Paul Hobson, of Modern Art Oxford, bolsters ties with Birzeit in museum visit
Paul Hobson, director of Modern Art Oxford, one of the UK’s most prominent art galleries, has recently explored the collections housed at the Birzeit University Museum in a visit to the university campus on Tuesday, August 3, 2021.
Hobson, who has been leading Modern Art Oxford since 2013, met with Dr. Tina Sherwell, director of the Bachelor’s Program in Contemporary Visual Art at Birzeit University, who showcased artworks created by the graduating students as their capstone projects — part of an ongoing cooperation between the program and the Birzeit University Museum.
The compositions, noted Sherwell, were created by the students as expressions of their most personal experiences, with some artworks depicting the forced isolation brought about by the COVID-19 pandemic and its concurrent lockdowns, and others exploring society’s expectations of the female body and how these views interact and clash with, oftentimes common, skin conditions.
After he toured the student installations, Hobson met with Dr. Nazmi Al Jubeh, director of the Birzeit University Museum, who gave a brief overview of the institution, its goals, and art collections. The museum, Al Jubeh, explained, is an interactive art platform that presents students, faculty, and staff members with the opportunity to engage with Palestinian, Arab, and international artworks and compositions.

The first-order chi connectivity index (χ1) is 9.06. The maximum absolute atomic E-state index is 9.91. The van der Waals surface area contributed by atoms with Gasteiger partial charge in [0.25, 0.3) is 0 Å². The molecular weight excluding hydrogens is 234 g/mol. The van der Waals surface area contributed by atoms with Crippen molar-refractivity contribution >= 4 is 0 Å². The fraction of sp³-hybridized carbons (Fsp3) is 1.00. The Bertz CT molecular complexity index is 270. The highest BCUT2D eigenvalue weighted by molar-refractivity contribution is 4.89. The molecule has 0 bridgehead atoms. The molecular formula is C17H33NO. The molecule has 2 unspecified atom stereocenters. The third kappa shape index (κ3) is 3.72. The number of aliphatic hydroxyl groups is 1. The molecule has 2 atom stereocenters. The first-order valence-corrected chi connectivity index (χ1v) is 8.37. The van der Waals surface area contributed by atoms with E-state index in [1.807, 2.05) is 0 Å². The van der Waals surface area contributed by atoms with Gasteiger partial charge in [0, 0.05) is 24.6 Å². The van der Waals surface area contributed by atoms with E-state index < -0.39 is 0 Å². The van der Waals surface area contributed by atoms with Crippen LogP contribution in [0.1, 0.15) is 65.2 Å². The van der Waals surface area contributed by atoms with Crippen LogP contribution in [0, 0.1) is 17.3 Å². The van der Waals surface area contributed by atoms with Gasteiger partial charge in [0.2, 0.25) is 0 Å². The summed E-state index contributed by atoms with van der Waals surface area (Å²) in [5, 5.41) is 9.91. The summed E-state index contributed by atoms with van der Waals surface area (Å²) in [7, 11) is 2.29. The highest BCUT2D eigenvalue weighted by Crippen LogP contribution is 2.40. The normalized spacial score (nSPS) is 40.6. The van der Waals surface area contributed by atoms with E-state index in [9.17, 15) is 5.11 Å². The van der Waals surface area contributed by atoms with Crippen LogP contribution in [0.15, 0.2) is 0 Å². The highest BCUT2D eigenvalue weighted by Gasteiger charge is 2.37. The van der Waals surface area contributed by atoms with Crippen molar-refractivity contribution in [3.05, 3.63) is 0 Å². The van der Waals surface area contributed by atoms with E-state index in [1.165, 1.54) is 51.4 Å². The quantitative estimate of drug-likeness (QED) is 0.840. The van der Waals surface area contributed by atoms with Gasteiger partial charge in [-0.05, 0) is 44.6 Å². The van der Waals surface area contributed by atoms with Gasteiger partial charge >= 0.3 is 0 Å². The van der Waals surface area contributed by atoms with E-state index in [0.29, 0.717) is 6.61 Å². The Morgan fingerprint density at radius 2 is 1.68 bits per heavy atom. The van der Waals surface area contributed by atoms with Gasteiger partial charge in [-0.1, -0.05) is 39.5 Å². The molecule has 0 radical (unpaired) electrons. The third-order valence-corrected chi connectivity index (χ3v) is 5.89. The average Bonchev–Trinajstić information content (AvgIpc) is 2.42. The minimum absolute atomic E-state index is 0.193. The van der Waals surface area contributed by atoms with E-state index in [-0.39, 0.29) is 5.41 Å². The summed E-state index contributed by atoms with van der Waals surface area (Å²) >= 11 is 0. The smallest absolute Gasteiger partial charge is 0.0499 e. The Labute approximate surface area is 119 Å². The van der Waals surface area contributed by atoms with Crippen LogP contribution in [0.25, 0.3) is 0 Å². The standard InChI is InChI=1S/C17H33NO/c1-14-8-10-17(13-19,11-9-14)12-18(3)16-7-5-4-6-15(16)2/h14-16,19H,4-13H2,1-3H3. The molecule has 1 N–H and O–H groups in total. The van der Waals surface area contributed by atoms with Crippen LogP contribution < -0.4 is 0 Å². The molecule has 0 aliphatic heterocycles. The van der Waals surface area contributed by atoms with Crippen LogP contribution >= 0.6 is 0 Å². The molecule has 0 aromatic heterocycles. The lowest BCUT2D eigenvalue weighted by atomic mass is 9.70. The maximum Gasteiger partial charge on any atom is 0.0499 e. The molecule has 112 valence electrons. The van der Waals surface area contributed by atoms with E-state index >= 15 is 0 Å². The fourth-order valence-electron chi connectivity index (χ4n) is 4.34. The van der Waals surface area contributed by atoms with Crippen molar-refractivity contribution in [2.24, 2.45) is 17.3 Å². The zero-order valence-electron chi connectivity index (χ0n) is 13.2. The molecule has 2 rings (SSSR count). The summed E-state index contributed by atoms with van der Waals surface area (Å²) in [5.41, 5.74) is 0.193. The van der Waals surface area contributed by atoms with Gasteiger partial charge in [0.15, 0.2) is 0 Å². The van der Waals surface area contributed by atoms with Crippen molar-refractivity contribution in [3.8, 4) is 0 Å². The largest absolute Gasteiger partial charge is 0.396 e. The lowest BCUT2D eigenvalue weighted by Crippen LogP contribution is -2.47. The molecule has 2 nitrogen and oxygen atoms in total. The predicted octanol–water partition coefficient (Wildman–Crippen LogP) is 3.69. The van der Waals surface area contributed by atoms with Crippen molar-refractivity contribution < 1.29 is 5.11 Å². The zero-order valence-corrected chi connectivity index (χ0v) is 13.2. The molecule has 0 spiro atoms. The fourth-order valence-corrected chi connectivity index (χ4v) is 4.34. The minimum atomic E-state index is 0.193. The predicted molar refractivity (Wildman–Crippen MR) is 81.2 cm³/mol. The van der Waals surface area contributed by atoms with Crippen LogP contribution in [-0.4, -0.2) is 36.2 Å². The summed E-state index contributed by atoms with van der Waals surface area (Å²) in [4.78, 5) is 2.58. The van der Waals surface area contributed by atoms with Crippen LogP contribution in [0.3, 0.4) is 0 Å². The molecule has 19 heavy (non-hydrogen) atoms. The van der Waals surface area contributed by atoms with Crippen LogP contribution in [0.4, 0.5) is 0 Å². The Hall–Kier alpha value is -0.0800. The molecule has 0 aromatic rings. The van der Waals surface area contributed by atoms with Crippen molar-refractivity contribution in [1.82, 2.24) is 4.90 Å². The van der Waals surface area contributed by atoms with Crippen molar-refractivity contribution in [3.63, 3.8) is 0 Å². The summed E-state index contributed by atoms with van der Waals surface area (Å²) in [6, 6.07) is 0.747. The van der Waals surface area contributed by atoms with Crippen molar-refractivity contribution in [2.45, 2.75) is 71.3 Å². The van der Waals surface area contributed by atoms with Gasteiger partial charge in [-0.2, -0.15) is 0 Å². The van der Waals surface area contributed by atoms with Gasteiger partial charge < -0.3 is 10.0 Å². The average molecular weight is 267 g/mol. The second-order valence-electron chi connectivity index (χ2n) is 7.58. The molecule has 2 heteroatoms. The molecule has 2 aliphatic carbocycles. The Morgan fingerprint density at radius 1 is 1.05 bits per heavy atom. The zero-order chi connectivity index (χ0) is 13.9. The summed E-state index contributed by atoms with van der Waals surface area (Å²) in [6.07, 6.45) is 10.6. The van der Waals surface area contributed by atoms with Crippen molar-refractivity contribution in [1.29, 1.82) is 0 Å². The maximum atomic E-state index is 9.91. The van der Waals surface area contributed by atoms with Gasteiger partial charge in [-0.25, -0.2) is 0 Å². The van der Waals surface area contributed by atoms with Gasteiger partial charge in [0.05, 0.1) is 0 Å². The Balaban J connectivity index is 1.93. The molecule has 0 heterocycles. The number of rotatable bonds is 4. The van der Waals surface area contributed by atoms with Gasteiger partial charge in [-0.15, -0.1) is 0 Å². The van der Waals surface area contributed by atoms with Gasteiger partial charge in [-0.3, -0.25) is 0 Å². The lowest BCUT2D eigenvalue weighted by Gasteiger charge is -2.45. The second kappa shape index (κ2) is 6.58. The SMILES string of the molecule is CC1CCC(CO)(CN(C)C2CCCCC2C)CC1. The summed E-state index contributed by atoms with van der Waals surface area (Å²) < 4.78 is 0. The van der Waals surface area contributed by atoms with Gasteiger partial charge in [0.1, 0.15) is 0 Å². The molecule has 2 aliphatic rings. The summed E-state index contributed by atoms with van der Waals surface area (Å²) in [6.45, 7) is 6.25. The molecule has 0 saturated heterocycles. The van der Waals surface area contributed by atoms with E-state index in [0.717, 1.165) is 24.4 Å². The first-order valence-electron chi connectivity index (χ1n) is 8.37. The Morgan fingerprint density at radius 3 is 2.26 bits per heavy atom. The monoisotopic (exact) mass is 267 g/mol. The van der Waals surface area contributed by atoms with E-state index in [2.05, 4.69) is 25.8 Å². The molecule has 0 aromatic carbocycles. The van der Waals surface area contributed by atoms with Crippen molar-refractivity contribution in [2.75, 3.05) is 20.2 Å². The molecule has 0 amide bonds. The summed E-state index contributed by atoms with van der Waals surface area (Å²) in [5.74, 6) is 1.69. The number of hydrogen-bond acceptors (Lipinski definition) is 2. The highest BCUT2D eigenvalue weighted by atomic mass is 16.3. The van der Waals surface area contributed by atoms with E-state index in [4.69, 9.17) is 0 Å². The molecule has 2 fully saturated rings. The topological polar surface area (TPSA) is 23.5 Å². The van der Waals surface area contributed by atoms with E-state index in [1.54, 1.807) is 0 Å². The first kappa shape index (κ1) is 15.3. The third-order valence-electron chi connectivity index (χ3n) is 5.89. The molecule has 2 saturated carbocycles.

Al Jubeh added that the museum hosts three to four exhibitions annually, but has moved most of its operations online due to the COVID-19 crisis. With the recent vaccination drives and easing of restrictions, however, the museum will return to hosting exhibitions and galleries on campus, he said.
Balqees Nakhlah, the assistant ethnographic and art collections curator, gave Hobson a brief tour of the museum’s collections, comprising the Tawfik Canaan Amulets collection, with its 1,400 pieces, the earliest of which date to 1912, presented to Tawfik Canaan from his Muslim, Christian, and Jewish patients.
The museum also includes the Palestinian Costumes collection, which includes 350 traditional dresses, the earliest of which, Nakhlah explained, dates back to 1850. The dresses, she said, differ in their patterns, fabrics, and colors according to their place of origin, creating a map of Palestinian embroidery traditions and techniques. Finally, Nakhlah and Ziyad Hajali, the production unit supervisor, showcased the museum’s art collection, comprising over 300 paintings, prints, drawings, and sculptures by Palestinian, Arab, and international artists.